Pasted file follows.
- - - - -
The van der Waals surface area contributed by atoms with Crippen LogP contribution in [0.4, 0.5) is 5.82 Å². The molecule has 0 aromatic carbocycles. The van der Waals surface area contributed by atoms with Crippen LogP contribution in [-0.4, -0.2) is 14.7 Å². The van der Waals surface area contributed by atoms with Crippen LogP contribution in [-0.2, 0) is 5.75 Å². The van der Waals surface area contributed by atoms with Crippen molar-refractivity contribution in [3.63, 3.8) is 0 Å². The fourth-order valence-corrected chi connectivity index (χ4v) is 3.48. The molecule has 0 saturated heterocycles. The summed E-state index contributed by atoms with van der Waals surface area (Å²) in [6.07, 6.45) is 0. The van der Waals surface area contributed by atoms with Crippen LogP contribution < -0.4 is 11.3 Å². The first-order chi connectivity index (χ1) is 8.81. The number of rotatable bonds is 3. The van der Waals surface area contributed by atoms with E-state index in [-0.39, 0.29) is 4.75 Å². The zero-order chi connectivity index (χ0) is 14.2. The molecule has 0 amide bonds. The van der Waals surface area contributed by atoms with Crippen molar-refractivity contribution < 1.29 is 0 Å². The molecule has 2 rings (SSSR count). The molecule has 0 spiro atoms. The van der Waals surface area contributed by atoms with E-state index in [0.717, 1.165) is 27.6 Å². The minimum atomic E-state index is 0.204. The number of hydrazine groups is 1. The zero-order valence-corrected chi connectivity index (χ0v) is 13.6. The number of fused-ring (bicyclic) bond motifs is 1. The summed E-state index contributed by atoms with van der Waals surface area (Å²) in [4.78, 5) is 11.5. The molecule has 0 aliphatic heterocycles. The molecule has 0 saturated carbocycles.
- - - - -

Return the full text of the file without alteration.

The van der Waals surface area contributed by atoms with Crippen LogP contribution in [0.4, 0.5) is 5.82 Å². The molecule has 0 aromatic carbocycles. The van der Waals surface area contributed by atoms with Crippen LogP contribution in [-0.4, -0.2) is 14.7 Å². The van der Waals surface area contributed by atoms with Crippen LogP contribution in [-0.2, 0) is 5.75 Å². The van der Waals surface area contributed by atoms with Crippen molar-refractivity contribution in [3.63, 3.8) is 0 Å². The fourth-order valence-corrected chi connectivity index (χ4v) is 3.48. The molecule has 0 saturated heterocycles. The summed E-state index contributed by atoms with van der Waals surface area (Å²) in [6.07, 6.45) is 0. The van der Waals surface area contributed by atoms with Crippen LogP contribution < -0.4 is 11.3 Å². The first-order chi connectivity index (χ1) is 8.81. The number of rotatable bonds is 3. The van der Waals surface area contributed by atoms with E-state index in [-0.39, 0.29) is 4.75 Å². The zero-order chi connectivity index (χ0) is 14.2. The molecule has 0 amide bonds. The van der Waals surface area contributed by atoms with Crippen molar-refractivity contribution < 1.29 is 0 Å². The molecule has 2 rings (SSSR count). The molecule has 0 spiro atoms. The van der Waals surface area contributed by atoms with E-state index in [0.717, 1.165) is 27.6 Å². The minimum atomic E-state index is 0.204. The number of hydrazine groups is 1. The zero-order valence-corrected chi connectivity index (χ0v) is 13.6. The number of fused-ring (bicyclic) bond motifs is 1. The summed E-state index contributed by atoms with van der Waals surface area (Å²) in [4.78, 5) is 11.5. The molecule has 0 aliphatic heterocycles. The molecule has 0 saturated carbocycles.